Parmenides, Greek Philosopher


6th century BC

(5th century BC) was an ancient Greek philosopher born in Elea, a Greek city on the Southern coast of Italy. He is one of the most significant of the pre-Socratic philosophers. He argued that the every day perception of reality of the physical world (The Way of Seeming) is mistaken; and that the reality of the world is 'One Being' (the Way of Truth): an unchanging, ungenerated, indestructible whole.

He was the founder of the Eleatic school, which also included Zeno of Elea and Melissus.

His work On Nature exists only in fragments and is made up of two parts as well as an introductory discourse. The Way of Truth discusses that which is real and the Way of Seeming discusses that which is illusory.

Under the Way of Truth, he argued that the existence of a thing implied that it could not have "come into being" because "nothing comes from nothing." Moreover he argued that movement was impossible because it requires moving into "the void", and Parmenides identified "the void" with nothing, and therefore (by definition) it does not exist.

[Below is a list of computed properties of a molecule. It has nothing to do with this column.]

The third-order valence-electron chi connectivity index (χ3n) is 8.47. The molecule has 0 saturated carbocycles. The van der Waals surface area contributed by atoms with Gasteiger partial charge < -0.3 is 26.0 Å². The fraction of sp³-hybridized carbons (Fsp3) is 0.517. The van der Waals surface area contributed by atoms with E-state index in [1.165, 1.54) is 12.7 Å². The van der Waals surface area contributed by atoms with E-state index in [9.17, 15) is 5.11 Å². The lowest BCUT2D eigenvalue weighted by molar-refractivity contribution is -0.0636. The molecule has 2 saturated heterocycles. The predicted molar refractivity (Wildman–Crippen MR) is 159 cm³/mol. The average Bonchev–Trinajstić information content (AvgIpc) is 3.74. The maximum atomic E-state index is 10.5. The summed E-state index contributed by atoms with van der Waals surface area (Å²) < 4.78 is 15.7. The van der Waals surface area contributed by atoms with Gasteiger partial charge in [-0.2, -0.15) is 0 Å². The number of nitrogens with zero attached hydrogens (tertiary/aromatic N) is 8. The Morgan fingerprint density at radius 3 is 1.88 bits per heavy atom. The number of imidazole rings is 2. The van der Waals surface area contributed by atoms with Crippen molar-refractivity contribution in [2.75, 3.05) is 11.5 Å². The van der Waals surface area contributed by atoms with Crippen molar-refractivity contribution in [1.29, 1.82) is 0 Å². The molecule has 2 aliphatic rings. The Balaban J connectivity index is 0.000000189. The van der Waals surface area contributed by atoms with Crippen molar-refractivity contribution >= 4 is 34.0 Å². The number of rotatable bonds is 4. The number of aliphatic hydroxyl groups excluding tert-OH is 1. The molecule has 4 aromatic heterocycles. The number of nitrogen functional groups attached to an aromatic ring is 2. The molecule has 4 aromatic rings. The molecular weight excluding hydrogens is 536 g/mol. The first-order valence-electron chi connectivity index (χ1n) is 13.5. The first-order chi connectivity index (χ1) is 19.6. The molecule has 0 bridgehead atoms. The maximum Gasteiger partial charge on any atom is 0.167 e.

That which does exist is The Parmenidean One which is timeless, uniform, and unchanging. When one says that Parmenides "argued" something, one cannot think about argue in the modern sense. Parmenides was a prophet, magician and healer (just like Pythagoras, Empedocles and many others), and his philosophy is presented in verse, through mythology and obscure mystic visions. The philosophy he argued was, he says, given to him by the Goddess of the underworld (Tartaros).

Under 'way of seeming', in the same work, he set out a contrasting but more conventional view of the world, thereby becoming an early exponent of the duality of appearance and reality. For him and his pupils the phenomena of movement and change are simply appearances of a static, eternal reality.

"It is both necessary to say and think that being is: for to be is possible, and nothingness is not possible."

"My writing is an answer to the partisans of the many... with a view to showing that the hypothesis of the many, if examined in sufficient detail, leads to even more absurd results that the hypothesis of the One."









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